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Fighting Poverty, Plagued by Violence: Why 10,000 Black Women in Brazil Marched for Their Rights


#1

Fighting Poverty, Plagued by Violence: Why 10,000 Black Women in Brazil Marched for Their Rights

Kiratiana Freelon

hey were lawyers, feminists, Christians, transgender women, domestic workers, militants, favela dwellers, politicians, students and many more. Despite their differences in beliefs, education and income, on Wednesday they came together behind the one thing they had in common: being a black woman in Brazil. On that day, more than 10,000 black women from all over the country gathered in Brazil’s capital city, Brasilia, for the first national black women’s march—Marcha das Mulheres Negras.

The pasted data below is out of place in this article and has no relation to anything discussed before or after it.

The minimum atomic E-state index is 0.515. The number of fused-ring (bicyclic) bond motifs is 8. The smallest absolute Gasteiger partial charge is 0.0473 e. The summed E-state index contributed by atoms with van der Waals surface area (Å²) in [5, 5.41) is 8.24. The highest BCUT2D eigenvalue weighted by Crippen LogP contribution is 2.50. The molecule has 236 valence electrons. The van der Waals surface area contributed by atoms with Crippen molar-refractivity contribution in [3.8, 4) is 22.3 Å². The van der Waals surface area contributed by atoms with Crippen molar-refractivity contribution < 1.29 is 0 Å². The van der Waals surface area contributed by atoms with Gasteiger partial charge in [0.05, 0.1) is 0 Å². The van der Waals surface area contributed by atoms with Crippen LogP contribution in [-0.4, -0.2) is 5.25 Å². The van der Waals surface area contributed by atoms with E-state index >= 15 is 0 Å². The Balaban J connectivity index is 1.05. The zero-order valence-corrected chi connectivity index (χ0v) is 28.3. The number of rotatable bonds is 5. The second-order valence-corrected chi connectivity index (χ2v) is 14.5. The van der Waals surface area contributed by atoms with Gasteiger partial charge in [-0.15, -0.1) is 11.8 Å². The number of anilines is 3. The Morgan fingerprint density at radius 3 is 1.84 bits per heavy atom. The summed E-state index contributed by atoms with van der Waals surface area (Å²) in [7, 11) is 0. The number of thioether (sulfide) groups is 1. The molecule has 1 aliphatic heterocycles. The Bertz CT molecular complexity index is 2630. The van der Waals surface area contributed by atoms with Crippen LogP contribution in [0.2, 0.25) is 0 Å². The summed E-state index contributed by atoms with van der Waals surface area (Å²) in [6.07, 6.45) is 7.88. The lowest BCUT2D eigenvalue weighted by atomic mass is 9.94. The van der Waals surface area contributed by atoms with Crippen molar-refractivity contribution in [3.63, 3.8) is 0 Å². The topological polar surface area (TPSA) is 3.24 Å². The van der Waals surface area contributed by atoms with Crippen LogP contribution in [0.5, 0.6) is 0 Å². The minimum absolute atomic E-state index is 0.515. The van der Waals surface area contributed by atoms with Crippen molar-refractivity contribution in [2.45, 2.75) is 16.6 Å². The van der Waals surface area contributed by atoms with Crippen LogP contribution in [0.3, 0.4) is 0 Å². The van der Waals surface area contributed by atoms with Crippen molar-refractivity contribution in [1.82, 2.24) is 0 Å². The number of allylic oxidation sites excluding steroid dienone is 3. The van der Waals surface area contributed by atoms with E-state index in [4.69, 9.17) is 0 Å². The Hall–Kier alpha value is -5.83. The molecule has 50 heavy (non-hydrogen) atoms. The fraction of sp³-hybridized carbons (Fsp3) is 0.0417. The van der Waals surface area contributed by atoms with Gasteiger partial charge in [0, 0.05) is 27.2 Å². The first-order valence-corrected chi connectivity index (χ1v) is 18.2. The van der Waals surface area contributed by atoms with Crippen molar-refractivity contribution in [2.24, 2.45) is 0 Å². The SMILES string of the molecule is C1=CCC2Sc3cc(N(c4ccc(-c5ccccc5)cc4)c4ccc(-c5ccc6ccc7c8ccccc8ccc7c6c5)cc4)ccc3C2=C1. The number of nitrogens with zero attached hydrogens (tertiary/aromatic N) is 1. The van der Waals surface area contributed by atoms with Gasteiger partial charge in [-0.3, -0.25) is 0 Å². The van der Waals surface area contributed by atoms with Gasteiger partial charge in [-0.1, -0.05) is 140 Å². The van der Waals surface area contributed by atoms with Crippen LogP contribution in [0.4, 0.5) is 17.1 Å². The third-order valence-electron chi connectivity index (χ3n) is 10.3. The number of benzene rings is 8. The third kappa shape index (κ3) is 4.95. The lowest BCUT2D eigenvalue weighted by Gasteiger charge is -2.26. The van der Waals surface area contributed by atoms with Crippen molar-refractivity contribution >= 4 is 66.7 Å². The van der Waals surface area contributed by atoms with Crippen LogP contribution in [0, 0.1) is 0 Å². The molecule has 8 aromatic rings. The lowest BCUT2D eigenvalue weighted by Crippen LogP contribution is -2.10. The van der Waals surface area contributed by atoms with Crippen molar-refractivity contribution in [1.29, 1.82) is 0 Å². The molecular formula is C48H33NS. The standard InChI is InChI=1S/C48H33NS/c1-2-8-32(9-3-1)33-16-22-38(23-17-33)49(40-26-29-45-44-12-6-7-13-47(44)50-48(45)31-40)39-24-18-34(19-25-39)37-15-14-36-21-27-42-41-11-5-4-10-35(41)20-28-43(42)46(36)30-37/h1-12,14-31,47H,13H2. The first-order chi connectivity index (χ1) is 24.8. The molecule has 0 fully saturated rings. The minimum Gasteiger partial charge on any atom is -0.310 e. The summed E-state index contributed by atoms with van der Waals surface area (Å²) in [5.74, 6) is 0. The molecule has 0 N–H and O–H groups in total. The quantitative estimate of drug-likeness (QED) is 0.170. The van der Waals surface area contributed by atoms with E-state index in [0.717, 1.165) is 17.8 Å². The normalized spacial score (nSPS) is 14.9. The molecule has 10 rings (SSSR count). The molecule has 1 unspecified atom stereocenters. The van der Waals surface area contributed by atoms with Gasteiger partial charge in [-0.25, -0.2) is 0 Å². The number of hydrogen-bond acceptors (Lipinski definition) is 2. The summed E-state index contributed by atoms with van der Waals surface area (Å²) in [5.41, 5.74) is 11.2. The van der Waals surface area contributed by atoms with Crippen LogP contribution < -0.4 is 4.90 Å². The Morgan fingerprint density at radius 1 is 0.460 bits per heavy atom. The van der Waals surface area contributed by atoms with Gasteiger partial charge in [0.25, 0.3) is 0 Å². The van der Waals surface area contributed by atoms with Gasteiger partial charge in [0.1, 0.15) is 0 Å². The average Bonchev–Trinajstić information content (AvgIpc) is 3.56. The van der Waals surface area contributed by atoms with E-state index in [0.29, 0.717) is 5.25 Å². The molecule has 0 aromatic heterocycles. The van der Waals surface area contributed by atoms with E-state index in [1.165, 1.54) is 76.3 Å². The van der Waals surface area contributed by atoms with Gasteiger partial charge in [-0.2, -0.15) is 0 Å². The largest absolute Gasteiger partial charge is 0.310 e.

#2

Racism in Brazil includes a policy during the dictatorship that all indigenous peoples were to be 'assimilated into the national communion'. The indigenous peoples, ecumenical, civil, ecological , education - any human concern you can think of ... all are waking up to the necessity of working together for "Bem Viver"/ Living Well in Harmony, which has become a rallying cry throughout Central and South America.

Receiving virtually no coverage, the First Indigenous World Games were held last month in Brazil. Very interesting article here. Agribusiness interests now a powerful majority are pushing to amend the Constitution of 1988 to take control of indigenous land determinations. All lands have been frozen - a classic veiling operation a la Brazilian elite.

The Real World Indigenous Games in Brazil
Brazil approves major anti-indigenous legislation while the media keeps us entertained

“The Indigenous genocide of America is the biggest genocide in the
world, and we must join forces and fight for the end of this violence.”
Daiara Tukano


#3

Solidarity with these women and their families from another bastion of violence and racism--the USA.